Is That What I Meant?

Sometimes the image you create takes awhile to get to its final form.  I was working on a panorama recently that did not have the most auspicious beginning:

A screenshot of the work in progress in Photoshop

A screenshot of the work in progress in Photoshop

It’s a start, but it needed a lot of work.  I started with the crop tool.  That way I could get an idea of what problems were going to need fixing, and what I was just cropping out, so therefore didn’t matter.  Once I had done that, the three largest problems were the missing sky, the missing building in the lower left corner, and the boats.  To re-create the sky and building in Photoshop you can use the lasso tool to select the area, then edit-fill-content aware fill.  This tells Photoshop to put in that area what it thinks should be there based on what else is close by in the photo.  In this case, it did a very nice job.  For the boats, there were just too many masts hanging out in the bottom of the photo, it was a pretty big distraction.  For those I used the healing brush, so where there were masts there was now just water.  The photo now looked something like this:

Not Quite There

ISO 500 50mm f/11 1/1000

This version shown is the Photoshop edits, plus some of the tweaking I did in Lightroom.  I wasn’t crazy about this color cast, but a bigger problem was lurking in the sky.  It’s a bit hard to see on a small screen, but there are a few spots where you can see the Photoshop transparency where there should be sky.  Just a few spots I missed when recreating the sky in that section of the photo.  So with that fixed, here is my final version:

Panorama final

ISO 500 50mm f/11 1/1000

I fixed the sky and dialed back the sepia tone in the water and land.  I did want to give the photo a bit of a nostalgic feel, so I kept the colors muted.  This is the final version that made it to my Picfair portfolio.  In this case, worth the effort of editing I think.  If you were wondering this photo was taken from Conwy Castle in Wales overlooking the harbor.  What do you think of the added in sky and building? I think Photoshop did a pretty good job filling those spots in.  Do you like the tone in the photo? Feel free to leave a comment below.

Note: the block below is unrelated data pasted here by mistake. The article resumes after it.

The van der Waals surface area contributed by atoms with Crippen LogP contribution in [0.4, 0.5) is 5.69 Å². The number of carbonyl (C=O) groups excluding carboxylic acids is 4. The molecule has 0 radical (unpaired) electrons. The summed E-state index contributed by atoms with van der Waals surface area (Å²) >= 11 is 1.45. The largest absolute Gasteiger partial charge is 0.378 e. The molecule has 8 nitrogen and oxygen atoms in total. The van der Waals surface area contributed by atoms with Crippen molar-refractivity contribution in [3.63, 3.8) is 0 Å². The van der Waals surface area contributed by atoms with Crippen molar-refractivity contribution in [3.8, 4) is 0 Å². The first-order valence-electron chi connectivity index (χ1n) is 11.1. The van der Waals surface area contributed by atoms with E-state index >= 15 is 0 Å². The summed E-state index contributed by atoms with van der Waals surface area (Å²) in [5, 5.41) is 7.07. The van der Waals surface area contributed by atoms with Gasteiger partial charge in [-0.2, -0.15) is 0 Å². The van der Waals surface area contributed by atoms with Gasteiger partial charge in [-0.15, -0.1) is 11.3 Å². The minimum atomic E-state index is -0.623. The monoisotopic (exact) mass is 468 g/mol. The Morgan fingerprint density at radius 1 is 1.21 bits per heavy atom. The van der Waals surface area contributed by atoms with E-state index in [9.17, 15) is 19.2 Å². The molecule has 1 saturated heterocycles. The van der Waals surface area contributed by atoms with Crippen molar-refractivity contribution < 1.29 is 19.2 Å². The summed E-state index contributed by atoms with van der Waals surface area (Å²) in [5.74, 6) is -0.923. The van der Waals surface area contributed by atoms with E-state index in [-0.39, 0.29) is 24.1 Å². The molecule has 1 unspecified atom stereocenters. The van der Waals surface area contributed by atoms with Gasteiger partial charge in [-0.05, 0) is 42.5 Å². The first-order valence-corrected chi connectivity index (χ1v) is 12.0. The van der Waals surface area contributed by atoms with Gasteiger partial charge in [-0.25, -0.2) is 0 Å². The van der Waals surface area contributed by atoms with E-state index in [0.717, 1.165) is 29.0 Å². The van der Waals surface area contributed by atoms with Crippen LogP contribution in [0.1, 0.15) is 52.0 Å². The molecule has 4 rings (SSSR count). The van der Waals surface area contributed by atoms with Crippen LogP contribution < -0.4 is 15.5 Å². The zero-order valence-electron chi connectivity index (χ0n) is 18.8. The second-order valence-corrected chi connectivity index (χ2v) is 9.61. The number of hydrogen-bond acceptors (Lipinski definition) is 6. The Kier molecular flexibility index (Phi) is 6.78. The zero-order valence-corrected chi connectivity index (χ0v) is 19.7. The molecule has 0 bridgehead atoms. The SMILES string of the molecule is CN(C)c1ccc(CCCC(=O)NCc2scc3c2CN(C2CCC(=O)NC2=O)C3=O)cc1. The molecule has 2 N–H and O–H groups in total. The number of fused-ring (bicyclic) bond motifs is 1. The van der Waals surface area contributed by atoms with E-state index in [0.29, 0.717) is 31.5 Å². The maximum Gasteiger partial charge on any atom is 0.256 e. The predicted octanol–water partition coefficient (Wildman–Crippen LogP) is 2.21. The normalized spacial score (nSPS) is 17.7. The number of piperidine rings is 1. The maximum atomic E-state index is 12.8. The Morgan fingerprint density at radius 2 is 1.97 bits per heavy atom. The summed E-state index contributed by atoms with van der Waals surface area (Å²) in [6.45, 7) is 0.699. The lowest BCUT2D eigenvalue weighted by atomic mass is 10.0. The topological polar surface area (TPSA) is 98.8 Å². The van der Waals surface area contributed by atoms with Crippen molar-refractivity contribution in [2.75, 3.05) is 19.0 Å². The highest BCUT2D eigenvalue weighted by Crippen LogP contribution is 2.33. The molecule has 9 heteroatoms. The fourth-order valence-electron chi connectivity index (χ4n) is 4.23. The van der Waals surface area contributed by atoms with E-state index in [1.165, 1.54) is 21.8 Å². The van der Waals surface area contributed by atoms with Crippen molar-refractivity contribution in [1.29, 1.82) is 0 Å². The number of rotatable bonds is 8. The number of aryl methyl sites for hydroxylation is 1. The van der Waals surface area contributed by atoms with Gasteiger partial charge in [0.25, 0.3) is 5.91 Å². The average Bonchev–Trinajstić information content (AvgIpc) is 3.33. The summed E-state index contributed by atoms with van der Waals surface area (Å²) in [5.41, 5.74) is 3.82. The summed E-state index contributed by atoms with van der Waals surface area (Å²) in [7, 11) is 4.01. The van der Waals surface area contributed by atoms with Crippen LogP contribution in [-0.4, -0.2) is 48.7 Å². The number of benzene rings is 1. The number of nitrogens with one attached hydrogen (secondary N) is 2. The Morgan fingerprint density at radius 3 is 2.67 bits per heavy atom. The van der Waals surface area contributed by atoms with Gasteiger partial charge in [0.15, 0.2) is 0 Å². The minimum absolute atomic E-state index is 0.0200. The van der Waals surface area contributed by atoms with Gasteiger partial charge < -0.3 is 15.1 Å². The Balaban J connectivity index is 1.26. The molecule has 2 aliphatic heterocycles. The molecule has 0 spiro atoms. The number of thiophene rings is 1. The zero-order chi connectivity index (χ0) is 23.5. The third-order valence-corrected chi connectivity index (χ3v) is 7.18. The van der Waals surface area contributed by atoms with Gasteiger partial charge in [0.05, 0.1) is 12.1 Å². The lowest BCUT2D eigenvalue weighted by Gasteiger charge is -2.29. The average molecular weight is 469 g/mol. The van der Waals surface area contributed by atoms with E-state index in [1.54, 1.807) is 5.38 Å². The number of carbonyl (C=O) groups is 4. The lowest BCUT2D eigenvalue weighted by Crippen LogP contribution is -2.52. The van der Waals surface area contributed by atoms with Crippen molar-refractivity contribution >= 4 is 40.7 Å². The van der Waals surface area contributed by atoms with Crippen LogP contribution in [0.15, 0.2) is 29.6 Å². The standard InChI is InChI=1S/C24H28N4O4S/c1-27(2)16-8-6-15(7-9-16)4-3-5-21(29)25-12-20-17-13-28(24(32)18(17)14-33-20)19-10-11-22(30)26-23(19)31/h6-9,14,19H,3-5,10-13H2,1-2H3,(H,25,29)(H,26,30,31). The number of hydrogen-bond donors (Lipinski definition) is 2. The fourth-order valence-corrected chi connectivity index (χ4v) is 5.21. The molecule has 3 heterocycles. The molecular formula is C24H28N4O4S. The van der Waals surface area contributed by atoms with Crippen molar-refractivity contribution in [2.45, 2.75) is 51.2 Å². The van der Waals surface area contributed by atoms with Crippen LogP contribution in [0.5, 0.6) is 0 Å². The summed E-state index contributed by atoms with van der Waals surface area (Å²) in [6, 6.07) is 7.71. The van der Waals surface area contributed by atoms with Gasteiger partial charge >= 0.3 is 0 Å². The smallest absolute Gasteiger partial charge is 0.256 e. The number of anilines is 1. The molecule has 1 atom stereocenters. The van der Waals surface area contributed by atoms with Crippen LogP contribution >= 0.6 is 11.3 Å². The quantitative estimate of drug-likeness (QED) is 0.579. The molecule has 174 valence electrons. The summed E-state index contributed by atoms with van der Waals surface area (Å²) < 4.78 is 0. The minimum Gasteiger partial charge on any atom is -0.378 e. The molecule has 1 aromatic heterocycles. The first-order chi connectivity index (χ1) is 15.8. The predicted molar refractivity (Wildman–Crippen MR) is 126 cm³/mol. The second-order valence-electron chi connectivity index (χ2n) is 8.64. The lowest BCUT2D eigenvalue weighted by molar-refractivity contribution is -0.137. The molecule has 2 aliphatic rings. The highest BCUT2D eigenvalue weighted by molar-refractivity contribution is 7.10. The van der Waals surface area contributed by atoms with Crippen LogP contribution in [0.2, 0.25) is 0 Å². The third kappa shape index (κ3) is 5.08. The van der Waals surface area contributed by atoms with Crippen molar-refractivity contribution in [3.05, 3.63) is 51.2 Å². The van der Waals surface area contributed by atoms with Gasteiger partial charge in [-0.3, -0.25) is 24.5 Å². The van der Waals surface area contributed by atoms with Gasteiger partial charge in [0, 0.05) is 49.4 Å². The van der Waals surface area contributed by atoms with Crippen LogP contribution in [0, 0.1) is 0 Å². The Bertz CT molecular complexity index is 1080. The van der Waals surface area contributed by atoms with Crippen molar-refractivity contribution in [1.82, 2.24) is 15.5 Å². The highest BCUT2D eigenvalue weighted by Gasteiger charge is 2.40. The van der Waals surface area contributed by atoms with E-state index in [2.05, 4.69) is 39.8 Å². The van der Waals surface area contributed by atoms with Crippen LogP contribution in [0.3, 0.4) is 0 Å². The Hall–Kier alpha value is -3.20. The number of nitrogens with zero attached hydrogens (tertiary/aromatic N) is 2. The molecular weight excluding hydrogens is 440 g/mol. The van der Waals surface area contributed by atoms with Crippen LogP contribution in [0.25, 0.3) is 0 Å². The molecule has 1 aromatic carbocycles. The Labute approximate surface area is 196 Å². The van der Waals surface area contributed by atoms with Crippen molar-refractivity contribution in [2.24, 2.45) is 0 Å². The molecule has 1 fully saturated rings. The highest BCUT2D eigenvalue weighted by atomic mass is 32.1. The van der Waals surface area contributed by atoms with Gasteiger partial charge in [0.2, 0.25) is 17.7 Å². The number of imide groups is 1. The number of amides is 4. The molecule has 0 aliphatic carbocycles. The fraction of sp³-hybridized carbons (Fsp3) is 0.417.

Cheers!

Advertisements

17 thoughts on “Is That What I Meant?

  1. Wow, thanks for sharing your process! I would have never suspected the building and sky were filled in, the finished product looks very natural. I like the final coloration you chose as well. Very nice job!

    Liked by 1 person

  2. The ‘fill’ option in photoshop does a decent job most of the time, but sometimes you can get some weird results. 😀
    I like your final version, but I would probably have boosted the contrast a little bit. I like contrast.

    Like

    • Yes, I sure have gotten weird results at times. This is one feature of Photoshop that I do actually think has improved quite a bit over the last few years though. I feel the same way about the healing brushes, although you can get awkward results still with those.
      I go back and forth about how I feel about contrast, I tend to like it, but over the last few months I have created several images where I have actually turned down the contrast.

      Like

    • It’s the ugly-ish building in the lower left corner in the final. In the original you can see how it is part of a building and then transparency? So, part of the cropping process removed most of the transparency but there was still transparency that had to be filled in with bricks from the building. The content aware fill in this case did a very good job of replicating those bricks I think.

      Like

Leave a Reply

Fill in your details below or click an icon to log in:

WordPress.com Logo

You are commenting using your WordPress.com account. Log Out / Change )

Twitter picture

You are commenting using your Twitter account. Log Out / Change )

Facebook photo

You are commenting using your Facebook account. Log Out / Change )

Google+ photo

You are commenting using your Google+ account. Log Out / Change )

Connecting to %s